It’s fair to say that the rollout of the NBN is a mess.
The switch from Labor’s fibre to the home plan to the Coalition’s multi-technology mix (MTM) network has seen cost blowouts and delays — the “faster and cheaper” sell is proving to be nonsense — but the MTM is finally at least starting to take shape.
Where once Labor promised 93% of the population would be covered by gigabit-capable fibre by 2019 (with the rest served by fixed wireless and satellite), the current MTM rollout promises that fixed line owners will get at least 50Mbps by 2020.
That 50Mbps will be delivered by fibre to the home (20% of homes), fibre to the node/building (38%) and HFC cable (34%). The rest will be served by fixed wireless (5%) and satellite (3%).
Currently, about 1.2 million premises are capable of getting NBN services and about half of those have actually signed up. Many of those are fibre to the home, the tail end of Labor’s original plan. Most new connections will be FTTN and HFC.
And if you’re looking to prepare your home for the NBN, you’ll need to know which you’ll be getting.
So what are you getting?
Thankfully, we at least now have a rollout plan, broken down by area.
The first thing you should do is look it up to see what version of the MTM you’re getting and when.
Head to nbnco.com.au and click on the ‘Learn about the NBN’ link to first search for your premises to see if it’s covered. If it’s not, find the three-year construction plan. Locate your area and see what type of service you’ll be getting and when.
The options are
FTTP — Fibre to the premises
Congrats! You’ve won the NBN lottery — you’re getting a new fibre connection all the way to your home.
FTTN — Fibre to the node/building
This is essentially an upgraded version of ADSL. It uses VDSL, as well as street-side or basement cabinets (nodes) to reduce the travel distance of the copper lines.
NBN Co is in negotiations to purchase the cable networks of Optus and Foxtel and will plug them into the NBN so that you can purchase the service from any ISP.
A tower will be installed in the area and you’ll have to point an outdoor antenna at it from your home. It’s essentially town-scale Wi-Fi.
What you’ll need
If you’re buying a router now and want to be able to use it with the NBN, you’ll need to make sure it supports the new tech.
An FTTP installation involves the placement of a box on the outside of your home, as well as a connection box and power unit inside your home.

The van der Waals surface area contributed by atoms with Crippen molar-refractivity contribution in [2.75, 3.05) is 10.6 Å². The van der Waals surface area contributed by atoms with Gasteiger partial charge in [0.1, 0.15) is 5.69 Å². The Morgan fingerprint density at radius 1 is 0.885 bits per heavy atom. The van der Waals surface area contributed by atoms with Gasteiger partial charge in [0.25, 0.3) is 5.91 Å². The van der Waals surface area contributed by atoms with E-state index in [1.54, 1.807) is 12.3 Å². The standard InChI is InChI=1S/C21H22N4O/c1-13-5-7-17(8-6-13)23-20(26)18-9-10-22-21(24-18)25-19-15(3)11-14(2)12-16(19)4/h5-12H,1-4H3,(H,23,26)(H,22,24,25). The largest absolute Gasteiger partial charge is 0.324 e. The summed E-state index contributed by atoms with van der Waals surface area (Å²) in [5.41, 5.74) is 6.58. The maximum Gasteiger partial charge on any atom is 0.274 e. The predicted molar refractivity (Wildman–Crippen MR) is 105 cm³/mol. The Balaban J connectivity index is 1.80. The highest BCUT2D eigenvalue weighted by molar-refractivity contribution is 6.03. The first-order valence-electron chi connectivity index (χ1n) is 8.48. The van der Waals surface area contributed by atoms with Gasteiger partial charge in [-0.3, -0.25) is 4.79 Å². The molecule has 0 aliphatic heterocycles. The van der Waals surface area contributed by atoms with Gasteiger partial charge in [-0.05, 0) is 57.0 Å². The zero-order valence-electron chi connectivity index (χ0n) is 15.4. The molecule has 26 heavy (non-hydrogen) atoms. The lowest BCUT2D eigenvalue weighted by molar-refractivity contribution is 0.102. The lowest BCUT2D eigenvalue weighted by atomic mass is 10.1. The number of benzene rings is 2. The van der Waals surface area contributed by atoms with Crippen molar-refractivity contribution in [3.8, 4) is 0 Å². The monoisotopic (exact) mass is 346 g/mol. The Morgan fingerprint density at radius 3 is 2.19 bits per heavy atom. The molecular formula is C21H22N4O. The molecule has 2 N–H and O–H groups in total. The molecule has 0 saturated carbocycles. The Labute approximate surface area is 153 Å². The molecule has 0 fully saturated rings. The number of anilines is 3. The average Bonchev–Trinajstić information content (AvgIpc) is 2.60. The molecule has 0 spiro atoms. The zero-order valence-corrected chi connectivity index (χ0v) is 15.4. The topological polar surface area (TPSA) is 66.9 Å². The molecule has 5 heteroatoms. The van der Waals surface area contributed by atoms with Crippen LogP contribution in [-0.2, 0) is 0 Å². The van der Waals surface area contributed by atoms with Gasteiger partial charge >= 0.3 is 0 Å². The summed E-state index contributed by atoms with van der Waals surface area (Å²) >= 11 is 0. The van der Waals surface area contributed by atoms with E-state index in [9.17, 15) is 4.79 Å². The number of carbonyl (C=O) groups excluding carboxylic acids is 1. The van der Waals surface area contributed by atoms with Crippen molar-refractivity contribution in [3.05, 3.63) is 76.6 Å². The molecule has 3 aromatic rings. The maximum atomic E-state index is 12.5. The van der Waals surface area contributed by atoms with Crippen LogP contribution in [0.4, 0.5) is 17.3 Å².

That connection box has gigabit Ethernet port (called UNI-D), and you use a standard Ethernet cable to connect it to the WAN port on your router. So what you need for FTTP is a router with a gigabit Ethernet WAN port.
Many ADSL/VDSL routers have additional Ethernet WAN ports, so if it looks like you can get FTTP in the future but only have ADSL now, it’s best to look for a router with both types of ports.
From a user perspective, an FTTN connection looks exactly like an ADSL connection. You attach a splitter/filter to your phone landline and run it into the back of a modem router.
The difference is that it uses VDSL2 instead of ADSL2+, so you need a modem router that supports it.
Thankfully, many new routers support both VDSL2 and ADSL2 on the same port, so if you have such a router, you can continue to use it for FTTN without any changes. If you’re buying a new ADSL router now, make sure it supports VDSL.
If you’re a current subscriber to a cable Internet service, you should be able to continue to use your modem router for the immediate future.
There is a planned upgrade to DOCSIS 3.1 in 2017 which will necessitate a new router, but there’s nothing you can do about that now.
If you don’t currently have cable Internet but are in an area listed for HFC, then there’s no point in jumping the gun. You’ll just have to buy a new cable modem router when the time comes.
Working a lot like FTTP, the fixed wireless equipment feeds an Ethernet cable to your router.
You just need a standard broadband router with a (preferably Gigabit) Ethernet port.